Week in Review: Budget, victims' rights, REAL ID & more

As Democrats continue budget talks, Republicans say millions of their constituents are being snubbed. As Democrats continue negotiating how to spend taxpayer dollars for the coming fiscal year, Republicans say millions of their constituents across Illinois are being snubbed.

Spring session of the Illinois Legislature ends April 8. It’s expected a plan to spend taxpayer dollars for the fiscal year that starts July 1 will be approved before then. 

House Minority Leader Jim Durkin, R-Western Springs, said Republicans have been frozen out of negotiations. He expects large amounts of spending supported by federal tax dollars that Democrats will tout as a great accomplishment.

Durkin also said despite House Speaker Emanuel “Chris” Welch, D-Hillside, saying it’s a “new day” after replacing former longtime Speaker Michael Madigan, Democrats will be taking up what Durkin called the Madigan model to budgeting.

“And that’s excluding the minority party and all their constituents from every major decision regarding their welfare in Illinois,” Durkin said Wednesday during an unrelated news conference.

Three-year State budget projection continues to point at weak Illinois demographics, government fiscal instability, and unfunded pension liabilities. The summary was included in the “Three-Year Budget Forecast: FY 2023 – FY 2025” report, a long-term planning report from the Commission on Government Forecasting and Accountability (CGFA). The Commission is an in-house forecasting arm of the Illinois General Assembly. CGFA works to align the State’s understanding of its cash flows and future prospects with the objective data generated by the Illinois Department of Revenue and with economic trends data generated and monitored by the global investment community.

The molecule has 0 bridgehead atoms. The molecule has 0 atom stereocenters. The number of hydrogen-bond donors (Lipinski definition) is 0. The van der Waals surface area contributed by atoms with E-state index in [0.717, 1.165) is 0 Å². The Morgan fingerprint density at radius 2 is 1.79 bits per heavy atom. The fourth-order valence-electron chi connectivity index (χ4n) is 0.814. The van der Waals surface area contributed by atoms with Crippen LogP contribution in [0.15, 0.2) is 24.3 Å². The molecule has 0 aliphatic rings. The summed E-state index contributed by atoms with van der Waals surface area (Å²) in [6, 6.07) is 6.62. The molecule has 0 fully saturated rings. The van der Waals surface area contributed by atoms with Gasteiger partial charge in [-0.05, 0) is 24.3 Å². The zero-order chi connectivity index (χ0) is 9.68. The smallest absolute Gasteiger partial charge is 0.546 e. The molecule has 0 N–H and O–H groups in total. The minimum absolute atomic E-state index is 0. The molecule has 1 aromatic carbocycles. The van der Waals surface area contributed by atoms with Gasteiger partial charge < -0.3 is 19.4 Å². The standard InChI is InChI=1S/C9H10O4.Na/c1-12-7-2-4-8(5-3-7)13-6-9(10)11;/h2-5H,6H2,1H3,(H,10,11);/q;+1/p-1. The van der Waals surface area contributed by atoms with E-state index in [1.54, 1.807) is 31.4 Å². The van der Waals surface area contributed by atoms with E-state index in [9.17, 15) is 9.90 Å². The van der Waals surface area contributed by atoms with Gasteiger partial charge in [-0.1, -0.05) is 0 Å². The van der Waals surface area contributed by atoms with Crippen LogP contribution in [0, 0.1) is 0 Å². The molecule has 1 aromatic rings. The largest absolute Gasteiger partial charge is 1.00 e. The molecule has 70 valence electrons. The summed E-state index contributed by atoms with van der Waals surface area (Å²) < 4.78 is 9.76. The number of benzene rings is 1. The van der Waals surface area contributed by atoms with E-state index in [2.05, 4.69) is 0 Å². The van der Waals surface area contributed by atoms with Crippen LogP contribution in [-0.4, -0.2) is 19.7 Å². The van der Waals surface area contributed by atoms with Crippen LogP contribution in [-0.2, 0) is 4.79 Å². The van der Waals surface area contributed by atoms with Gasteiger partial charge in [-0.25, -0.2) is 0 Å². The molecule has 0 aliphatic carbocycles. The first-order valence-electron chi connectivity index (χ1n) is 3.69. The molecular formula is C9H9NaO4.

In light of Illinois’ “structural deficit,” rising interest rates, pressured up by the U.S. Federal Reserve and other parties, are a new threat to Illinois’ government bodies. The Budget Forecast aligns this new trend with existing structural factors, such as State-managed pension debt.

Leader Durkin and Rep. Windhorst Stress Victims’ Rights, Demand Prisoner Review Board Overhaul. In an effort to protect victims of violent crime and their families, Illinois House Republican Leader Jim Durkin and State Representative Patrick Windhorst advocated Wednesday for legislation to overhaul Illinois’ Prisoner Review Board (PRB) and repeal the so-called “SAFE-T Act.”

This week, Governor Pritzker’s disastrous leadership of the PRB has caused board members to resign and be rejected by the Democrat-led Senate. Durkin introduced HB 5126 in January as it became clear Governor Pritzker was prioritizing the release of cop-killers over protecting victims. Pritzker’s actions have once again broken the justice system in Illinois and torn apart the Prisoner Review Board.